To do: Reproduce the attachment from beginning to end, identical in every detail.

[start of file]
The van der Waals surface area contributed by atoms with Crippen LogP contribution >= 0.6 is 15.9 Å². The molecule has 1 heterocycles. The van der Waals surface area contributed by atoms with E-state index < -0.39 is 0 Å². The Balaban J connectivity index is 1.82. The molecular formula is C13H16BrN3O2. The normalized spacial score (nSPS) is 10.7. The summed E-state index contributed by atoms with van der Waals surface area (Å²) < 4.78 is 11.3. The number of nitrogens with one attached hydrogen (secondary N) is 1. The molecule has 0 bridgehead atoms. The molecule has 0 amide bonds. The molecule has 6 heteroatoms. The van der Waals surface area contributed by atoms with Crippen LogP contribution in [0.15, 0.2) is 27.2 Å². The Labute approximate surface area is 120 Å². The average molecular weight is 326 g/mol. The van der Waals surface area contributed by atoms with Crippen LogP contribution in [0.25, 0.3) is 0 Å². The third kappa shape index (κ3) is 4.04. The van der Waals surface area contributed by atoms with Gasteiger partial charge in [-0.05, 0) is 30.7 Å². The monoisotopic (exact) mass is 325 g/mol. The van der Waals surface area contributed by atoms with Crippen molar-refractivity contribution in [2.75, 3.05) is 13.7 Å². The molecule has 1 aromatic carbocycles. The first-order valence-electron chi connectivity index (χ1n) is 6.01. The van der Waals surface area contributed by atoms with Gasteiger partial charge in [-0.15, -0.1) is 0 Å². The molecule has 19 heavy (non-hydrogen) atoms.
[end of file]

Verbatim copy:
The van der Waals surface area contributed by atoms with Crippen LogP contribution >= 0.6 is 15.9 Å². The molecule has 1 heterocycles. The van der Waals surface area contributed by atoms with E-state index < -0.39 is 0 Å². The Balaban J connectivity index is 1.82. The molecular formula is C13H16BrN3O2. The normalized spacial score (nSPS) is 10.7. The summed E-state index contributed by atoms with van der Waals surface area (Å²) < 4.78 is 11.3. The number of nitrogens with one attached hydrogen (secondary N) is 1. The molecule has 0 bridgehead atoms. The molecule has 0 amide bonds. The molecule has 6 heteroatoms. The van der Waals surface area contributed by atoms with Crippen LogP contribution in [0.15, 0.2) is 27.2 Å². The Labute approximate surface area is 120 Å². The average molecular weight is 326 g/mol. The van der Waals surface area contributed by atoms with Crippen LogP contribution in [0.25, 0.3) is 0 Å². The third kappa shape index (κ3) is 4.04. The van der Waals surface area contributed by atoms with Gasteiger partial charge in [-0.05, 0) is 30.7 Å². The monoisotopic (exact) mass is 325 g/mol. The van der Waals surface area contributed by atoms with Crippen molar-refractivity contribution in [2.75, 3.05) is 13.7 Å². The molecule has 1 aromatic carbocycles. The first-order valence-electron chi connectivity index (χ1n) is 6.01. The van der Waals surface area contributed by atoms with Gasteiger partial charge in [-0.15, -0.1) is 0 Å². The molecule has 19 heavy (non-hydrogen) atoms.